Content marketing also means that you need to have a plan for various "discovery channels."

By that I mean you need to funnel your audience to your content, using social media, for example, or video platforms like YouTube if you're into video.

And to work properly, you need to spend time creating content that fits these channels.

If your choice falls upon LinkedIn, you need to make sure that the content you create on LinkedIn meets the expectations of the platform and its users.

Another quick tip: Don’t try to be everywhere.

Pick one discovery platform and focus on it until you master it and have a decent number of followers.

This is the only way to get really good at it.

5. Actionability

Finally, your content should always have a call to action.

But be careful, I don’t necessarily mean that every piece of content should be full of “contact our sales” or “ get a demo” messages.

What I mean is that a person who consumes a piece of your content should have a clear path to get more content.

If you're on Youtube, it's the "follow" button.

If you have a blog, there should be a button to subscribe to your newsletter (through which you will deliver future blog posts).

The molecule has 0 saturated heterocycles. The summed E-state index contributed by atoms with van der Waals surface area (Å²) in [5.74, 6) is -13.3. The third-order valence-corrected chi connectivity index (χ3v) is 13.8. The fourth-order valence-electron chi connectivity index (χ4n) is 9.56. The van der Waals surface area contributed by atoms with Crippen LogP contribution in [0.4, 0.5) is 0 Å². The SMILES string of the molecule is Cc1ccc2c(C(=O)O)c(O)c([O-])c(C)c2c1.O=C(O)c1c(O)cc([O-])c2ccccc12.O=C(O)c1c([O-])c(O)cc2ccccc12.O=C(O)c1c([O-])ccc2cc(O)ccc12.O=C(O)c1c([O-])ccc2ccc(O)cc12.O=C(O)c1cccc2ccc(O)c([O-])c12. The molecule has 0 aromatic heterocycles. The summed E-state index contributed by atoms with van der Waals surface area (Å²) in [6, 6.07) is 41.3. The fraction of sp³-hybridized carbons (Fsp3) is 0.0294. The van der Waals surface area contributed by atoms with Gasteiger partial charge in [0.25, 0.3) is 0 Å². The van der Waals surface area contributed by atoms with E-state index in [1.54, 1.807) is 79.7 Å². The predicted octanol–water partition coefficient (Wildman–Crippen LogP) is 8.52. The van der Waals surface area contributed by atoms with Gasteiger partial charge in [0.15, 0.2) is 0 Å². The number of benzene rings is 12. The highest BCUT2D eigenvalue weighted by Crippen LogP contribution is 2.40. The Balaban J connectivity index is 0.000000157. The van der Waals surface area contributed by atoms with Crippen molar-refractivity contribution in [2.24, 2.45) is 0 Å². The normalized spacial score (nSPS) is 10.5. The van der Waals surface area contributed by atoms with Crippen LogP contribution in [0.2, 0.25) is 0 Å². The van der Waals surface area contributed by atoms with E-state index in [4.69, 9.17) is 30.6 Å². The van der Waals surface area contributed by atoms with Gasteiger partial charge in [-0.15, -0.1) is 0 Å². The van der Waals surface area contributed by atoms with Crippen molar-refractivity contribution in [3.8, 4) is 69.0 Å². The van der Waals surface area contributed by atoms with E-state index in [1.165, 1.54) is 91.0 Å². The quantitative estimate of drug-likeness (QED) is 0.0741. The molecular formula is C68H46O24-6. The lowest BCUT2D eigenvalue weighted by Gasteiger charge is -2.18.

What’s important is to create loyalty and expectation with your audience.

If the content they consume is great, they will be inclined to follow you in the most obvious way.

And if the content continues to get better over time, they will recognize your brand and potentially become a loyal customer.

Steps to get started with content marketing

Now that you understand the basics, you're probably asking yourself: "Where do I start?"

Here’s how I approach any content marketing plan:

1/ Define your ideal target customer

As a marketer, you've probably already done this step, but it's important to remember that the content you produce must be for your specific target audience.

This will strongly influence the type of content you produce, the technical level, but also the delivery channels.

For example, if you only sell to molecular biologists, there is no need to create content that appeals to a broader audience (unless you have plans to expand your customer base).

The more niche you go, the better.